I suppose one other possibility is there was a payment in kind from IAT to investors, and the investors sold some of the shares, accounting for the above average volume last quarter - I don't know enough about IATs structure to know if this is a possibility.
you're trying to win the master of understatement aware aren't you?
Mylan should have sold. Perrigo should have sold. They both thought their businesses were worth more than they are.
But shareholders wanted Mylan to sell. Management didn't want to lose their cushy spots. But they did #$%$ away alot of their own shareholder value as well - no matter, they'll make it back in comp in the next year or so.
Wish there was a way for the activists here to force down the management comp, which is a total, total joke.
This is not that bad a business, but management is completely self serving.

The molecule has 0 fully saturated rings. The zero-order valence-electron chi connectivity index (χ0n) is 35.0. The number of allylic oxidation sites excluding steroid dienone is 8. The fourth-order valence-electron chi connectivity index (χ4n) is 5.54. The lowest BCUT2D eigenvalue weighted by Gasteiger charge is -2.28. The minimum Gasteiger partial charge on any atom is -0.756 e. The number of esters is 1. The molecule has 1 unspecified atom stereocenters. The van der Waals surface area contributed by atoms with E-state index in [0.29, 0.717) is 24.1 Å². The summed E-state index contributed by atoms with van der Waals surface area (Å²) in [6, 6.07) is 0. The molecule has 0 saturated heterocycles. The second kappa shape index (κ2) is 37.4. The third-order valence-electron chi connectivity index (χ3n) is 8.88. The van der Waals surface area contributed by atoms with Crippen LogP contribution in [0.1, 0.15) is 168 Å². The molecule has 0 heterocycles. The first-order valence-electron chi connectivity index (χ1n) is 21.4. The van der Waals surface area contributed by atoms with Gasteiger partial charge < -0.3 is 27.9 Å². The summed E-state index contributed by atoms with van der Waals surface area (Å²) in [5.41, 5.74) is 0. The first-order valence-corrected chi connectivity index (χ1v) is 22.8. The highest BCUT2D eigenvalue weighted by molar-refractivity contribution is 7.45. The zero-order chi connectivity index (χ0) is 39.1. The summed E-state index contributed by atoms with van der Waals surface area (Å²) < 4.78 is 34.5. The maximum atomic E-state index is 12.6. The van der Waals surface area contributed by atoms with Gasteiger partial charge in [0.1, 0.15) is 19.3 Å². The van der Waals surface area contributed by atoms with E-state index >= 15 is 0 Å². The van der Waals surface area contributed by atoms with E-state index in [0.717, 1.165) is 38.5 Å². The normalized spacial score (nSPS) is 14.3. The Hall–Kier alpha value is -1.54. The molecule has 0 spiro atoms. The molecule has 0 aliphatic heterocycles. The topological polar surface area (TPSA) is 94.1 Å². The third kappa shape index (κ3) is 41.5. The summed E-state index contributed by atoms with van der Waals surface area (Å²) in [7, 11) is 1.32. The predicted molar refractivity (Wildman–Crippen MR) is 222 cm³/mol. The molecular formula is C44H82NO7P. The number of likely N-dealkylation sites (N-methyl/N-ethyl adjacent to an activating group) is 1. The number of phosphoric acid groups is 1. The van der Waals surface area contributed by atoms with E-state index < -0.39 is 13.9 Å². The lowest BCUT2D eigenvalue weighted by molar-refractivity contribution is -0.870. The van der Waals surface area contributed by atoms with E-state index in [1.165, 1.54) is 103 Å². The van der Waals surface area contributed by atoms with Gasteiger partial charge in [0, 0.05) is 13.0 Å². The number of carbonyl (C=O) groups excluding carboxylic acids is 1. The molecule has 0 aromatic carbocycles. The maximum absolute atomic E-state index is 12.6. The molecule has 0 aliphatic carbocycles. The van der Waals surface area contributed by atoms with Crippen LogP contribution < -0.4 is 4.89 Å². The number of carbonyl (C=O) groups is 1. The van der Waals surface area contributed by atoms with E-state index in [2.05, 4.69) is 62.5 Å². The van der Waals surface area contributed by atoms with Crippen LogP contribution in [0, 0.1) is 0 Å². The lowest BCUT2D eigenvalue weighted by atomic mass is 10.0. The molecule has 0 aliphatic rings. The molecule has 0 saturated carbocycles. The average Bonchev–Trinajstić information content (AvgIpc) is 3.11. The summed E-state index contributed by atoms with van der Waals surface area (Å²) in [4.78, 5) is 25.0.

John, help us out!! Put the hammer on these aholes...
I don't see a long term sentiment option for 'hopeless', but that's where I'm at.
On company itself, my guess is they more or less hit 1Q number, lower full year to $4.50. Next year probably closer to low $5s. Stock is still cheap, but management...well, I already expressed my views there. Geez...
yeah, good point - tough to read much into the published change - it looks like all his major positions, including Mercer, Nam Tai, and Berkshire, just to name a few, were substantially reduced, as were overall assets -
also, in the final three months of 2015, 8.3 millions shares total of MFC traded open market in total - so even if Kellogg were 100% of the share sales, which obviously he wasn't, he couldn't have unloaded 13 million shares. My guess is he did not sell any, just moved to other accounts as you suggest.
Thanks for details - just out of curiosity, how did you get the numbers on this?
Wouldn't MFC be ahead of most debt holders as a secured lender and aren't there a fair amount of assets here, implying a pretty good recovery?